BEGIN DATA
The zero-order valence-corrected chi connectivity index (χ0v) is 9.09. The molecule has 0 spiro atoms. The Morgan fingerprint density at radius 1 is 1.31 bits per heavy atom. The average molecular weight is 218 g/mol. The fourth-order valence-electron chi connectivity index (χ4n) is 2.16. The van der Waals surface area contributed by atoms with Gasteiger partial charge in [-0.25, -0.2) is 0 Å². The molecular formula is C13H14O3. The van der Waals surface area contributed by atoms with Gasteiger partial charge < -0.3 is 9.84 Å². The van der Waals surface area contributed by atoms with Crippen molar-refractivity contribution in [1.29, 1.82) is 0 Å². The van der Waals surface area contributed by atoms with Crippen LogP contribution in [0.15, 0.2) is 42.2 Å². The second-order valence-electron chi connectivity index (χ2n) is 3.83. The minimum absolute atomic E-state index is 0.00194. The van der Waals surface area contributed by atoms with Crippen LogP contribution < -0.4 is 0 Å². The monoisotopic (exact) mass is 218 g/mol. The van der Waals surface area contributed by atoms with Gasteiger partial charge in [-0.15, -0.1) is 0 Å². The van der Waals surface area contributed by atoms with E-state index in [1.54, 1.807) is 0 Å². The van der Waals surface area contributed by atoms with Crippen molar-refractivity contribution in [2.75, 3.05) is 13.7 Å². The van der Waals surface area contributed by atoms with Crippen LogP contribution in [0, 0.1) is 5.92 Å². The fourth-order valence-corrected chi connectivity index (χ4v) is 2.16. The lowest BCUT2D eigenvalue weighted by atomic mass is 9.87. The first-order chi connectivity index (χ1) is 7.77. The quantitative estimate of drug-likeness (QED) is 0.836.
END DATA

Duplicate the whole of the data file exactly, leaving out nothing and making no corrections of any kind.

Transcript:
The zero-order valence-corrected chi connectivity index (χ0v) is 9.09. The molecule has 0 spiro atoms. The Morgan fingerprint density at radius 1 is 1.31 bits per heavy atom. The average molecular weight is 218 g/mol. The fourth-order valence-electron chi connectivity index (χ4n) is 2.16. The van der Waals surface area contributed by atoms with Gasteiger partial charge in [-0.25, -0.2) is 0 Å². The molecular formula is C13H14O3. The van der Waals surface area contributed by atoms with Gasteiger partial charge < -0.3 is 9.84 Å². The van der Waals surface area contributed by atoms with Crippen molar-refractivity contribution in [1.29, 1.82) is 0 Å². The van der Waals surface area contributed by atoms with Crippen LogP contribution in [0.15, 0.2) is 42.2 Å². The second-order valence-electron chi connectivity index (χ2n) is 3.83. The minimum absolute atomic E-state index is 0.00194. The van der Waals surface area contributed by atoms with Crippen LogP contribution < -0.4 is 0 Å². The monoisotopic (exact) mass is 218 g/mol. The van der Waals surface area contributed by atoms with Gasteiger partial charge in [-0.15, -0.1) is 0 Å². The van der Waals surface area contributed by atoms with E-state index in [1.54, 1.807) is 0 Å². The van der Waals surface area contributed by atoms with Crippen molar-refractivity contribution in [2.75, 3.05) is 13.7 Å². The van der Waals surface area contributed by atoms with Crippen LogP contribution in [0, 0.1) is 5.92 Å². The fourth-order valence-corrected chi connectivity index (χ4v) is 2.16. The lowest BCUT2D eigenvalue weighted by atomic mass is 9.87. The first-order chi connectivity index (χ1) is 7.77. The quantitative estimate of drug-likeness (QED) is 0.836.